Member Keith Sutton suggested data from the Great Schools Council, which includes large districts in large areas. Holtzkom said the staff is "very familiar" with the group, but thought that some of its members, like Chicago and New York City systems, are not good comparisons.
"We started the 10-11 school year with parents and students" expecting they will have to be proficient, Hargens said. With the state's decision in October to drop test results, one argument is that students might not take the tests seriously in the spring.
"What we need is direction for what to tell our schools," Hargens told the board. "We would like to know what the board is feeling" about going along with the change or keeping test proficiency as a Wake requirement.
There is a process for appealing for promotion based on other student work and teachers' judgments, Hargens said, but that can be cumbersome. That is how principals make decisions, she said, and state law makes them the ones who have to rule.
Senior directors polled principals about their feelings and heard arguments for and against keeping the tests, Hargens said. The administration suggests keeping the rule in place for this school year unless the board says otherwise, she added.
This year, 3,494 students in kindergarten through fifth grade are eligible for SES in 10 schools, the staff reported. The state determines how much the district has to spend on each student, and this school year that number is $1.360, coordinator Willie Webb told the board.
The board had several questions about the program at a meeting last week, when it was approving contracts for SES.
Board Chairman Ron Margiotta asked if the district might be able to find providers – non-profit and profit organizations that supply tutors – who would work for less than $1,360 per child.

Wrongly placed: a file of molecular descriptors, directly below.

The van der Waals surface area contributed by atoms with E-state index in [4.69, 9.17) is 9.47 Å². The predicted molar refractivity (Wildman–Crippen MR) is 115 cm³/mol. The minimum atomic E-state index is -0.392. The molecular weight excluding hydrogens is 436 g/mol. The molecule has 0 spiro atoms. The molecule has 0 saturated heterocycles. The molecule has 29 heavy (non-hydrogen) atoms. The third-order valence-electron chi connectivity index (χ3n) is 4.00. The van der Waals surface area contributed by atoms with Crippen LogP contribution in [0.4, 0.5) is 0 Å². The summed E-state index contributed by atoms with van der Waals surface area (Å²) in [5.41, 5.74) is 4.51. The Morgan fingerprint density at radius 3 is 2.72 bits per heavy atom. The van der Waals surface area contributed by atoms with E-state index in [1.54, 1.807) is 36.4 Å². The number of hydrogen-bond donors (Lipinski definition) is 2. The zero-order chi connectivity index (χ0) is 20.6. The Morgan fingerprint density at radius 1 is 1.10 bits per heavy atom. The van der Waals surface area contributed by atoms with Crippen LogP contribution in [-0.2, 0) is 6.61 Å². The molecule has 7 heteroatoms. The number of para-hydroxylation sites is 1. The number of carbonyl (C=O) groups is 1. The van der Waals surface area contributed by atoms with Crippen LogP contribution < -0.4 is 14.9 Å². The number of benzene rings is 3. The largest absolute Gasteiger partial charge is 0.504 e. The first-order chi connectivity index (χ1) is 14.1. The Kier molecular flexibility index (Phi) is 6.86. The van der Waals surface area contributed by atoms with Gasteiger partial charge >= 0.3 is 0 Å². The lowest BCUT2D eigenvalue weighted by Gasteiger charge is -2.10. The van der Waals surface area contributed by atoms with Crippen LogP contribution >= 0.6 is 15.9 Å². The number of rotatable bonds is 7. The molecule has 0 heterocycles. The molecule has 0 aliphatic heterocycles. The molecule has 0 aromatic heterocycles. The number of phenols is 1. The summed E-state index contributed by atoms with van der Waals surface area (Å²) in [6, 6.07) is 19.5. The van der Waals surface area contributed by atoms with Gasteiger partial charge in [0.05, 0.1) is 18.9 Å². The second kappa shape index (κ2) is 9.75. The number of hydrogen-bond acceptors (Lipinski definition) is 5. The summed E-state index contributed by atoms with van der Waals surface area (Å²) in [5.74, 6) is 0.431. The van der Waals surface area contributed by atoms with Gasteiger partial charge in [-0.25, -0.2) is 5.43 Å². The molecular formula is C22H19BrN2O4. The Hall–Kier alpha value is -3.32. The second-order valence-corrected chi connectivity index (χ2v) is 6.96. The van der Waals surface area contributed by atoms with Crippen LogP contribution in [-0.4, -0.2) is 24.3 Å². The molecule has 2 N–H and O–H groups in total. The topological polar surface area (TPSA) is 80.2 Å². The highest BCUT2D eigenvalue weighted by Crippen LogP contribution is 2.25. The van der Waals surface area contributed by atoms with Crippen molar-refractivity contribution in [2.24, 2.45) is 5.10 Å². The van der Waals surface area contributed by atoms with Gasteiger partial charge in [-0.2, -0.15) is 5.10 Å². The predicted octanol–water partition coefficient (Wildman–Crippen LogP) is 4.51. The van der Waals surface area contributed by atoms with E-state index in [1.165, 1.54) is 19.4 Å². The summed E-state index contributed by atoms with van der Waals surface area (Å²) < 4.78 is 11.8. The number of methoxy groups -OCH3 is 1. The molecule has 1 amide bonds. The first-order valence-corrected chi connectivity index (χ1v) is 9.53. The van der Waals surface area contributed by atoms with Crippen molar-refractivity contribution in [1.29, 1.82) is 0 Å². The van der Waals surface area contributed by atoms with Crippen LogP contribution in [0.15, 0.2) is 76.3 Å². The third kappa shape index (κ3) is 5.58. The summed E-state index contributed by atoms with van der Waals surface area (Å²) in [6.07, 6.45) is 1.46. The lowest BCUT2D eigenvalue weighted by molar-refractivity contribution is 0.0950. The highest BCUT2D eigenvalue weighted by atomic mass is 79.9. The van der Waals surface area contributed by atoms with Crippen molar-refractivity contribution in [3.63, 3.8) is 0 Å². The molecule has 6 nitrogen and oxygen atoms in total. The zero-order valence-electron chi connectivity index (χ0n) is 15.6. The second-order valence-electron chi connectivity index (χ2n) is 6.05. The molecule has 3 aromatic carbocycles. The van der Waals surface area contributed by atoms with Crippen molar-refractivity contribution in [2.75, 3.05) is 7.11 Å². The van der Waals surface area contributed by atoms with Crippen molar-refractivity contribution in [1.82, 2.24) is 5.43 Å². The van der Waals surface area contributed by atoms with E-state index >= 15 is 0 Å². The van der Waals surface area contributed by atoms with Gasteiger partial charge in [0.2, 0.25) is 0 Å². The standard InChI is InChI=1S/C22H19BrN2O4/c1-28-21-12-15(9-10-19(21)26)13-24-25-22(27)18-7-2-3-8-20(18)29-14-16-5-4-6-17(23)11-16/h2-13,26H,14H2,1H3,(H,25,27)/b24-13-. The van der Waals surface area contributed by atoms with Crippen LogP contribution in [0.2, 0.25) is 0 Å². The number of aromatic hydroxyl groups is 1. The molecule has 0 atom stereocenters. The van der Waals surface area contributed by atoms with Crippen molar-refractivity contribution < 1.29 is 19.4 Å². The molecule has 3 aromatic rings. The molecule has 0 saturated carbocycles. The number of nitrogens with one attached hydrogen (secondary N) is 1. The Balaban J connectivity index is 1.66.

The state has established who can seek the work, and the allotment for each year is public, Webb answered, and providers always price their services at the maximum allowed.
Parents have responsibilities in the program, Webb said. They have to communicate with the tutoring providers, have to sign the students' education plans, and may have to get students to the tutors because not all work is done at schools. For example, she said, parents might choose to use a provider who offers the service at a place where the students go already for after-school care.
"I have some significant concerns" about how services are being delivered to "some of our neediest students," member John Tedesco said. He said an evaluation done two years ago showed that 60 percent of the students who got remedial services had scored at Level 3 or 4 on the four-level end-of-grade tests in math. The students should have been getting enrichment instead, Tedesco said.
Level 4 is the highest in the state's standardized test system.
Because of flawed assessments for math, Tedesco told Webb, providers in Durham County have begun to do differentiated instruction – teaching different students in the program at different levels based on how they did on tests.
Wake should be doing follow-up evaluations "to be sure we're getting the best bang for our buck to give kids the best opportunity we can give them," Tedesco said.
The system tried to make sure every student gets what he or she needs, Webb said. Some providers do not seem to be as good as others some years, she said, but only the state Department of Public Instruction can remove them from the approved list. The district communicates concerns to DPI, she said, but cannot effect changes.
"There's a form we complete on a yearly basis," Webb said, and "independent monitors" also report to DPI, she said.
Member Anne McLaurin asked Webb how she would design the SES program if she had that power.
She said she would want accurate assessment data for each child and individualized learning plans.
Kevin Hill, a board member and retired high school principal, added that the need is for both accurate and current assessment data. "At one of my schools" in the past, he said, teachers in the district were hired for the remedial work, not outside firms.
"I firmly agree," Tedesco said. "Knowing what we know now," Webb wouldn't get the level of data she wants, he added.
"I have more faith in Dr. (Donna) Hargens," interim superintendent, and her staff, Tedesco said. The outside providers are not equipped to provide differentiated instruction, he added.
"You cut out the middle man" if the district could run its own program with its own teachers, Hill said, and Tedesco agreed.
Tedesco gave colleagues an evaluation done in 2007 of the 2004-05 school year for one school, and that was the only one available, he said. Staff said that was the only school in the Title 1 program at the time, but evaluations can be supplied for other schools now.
Margiotta asked for more information later, including how Wake might provide the services itself.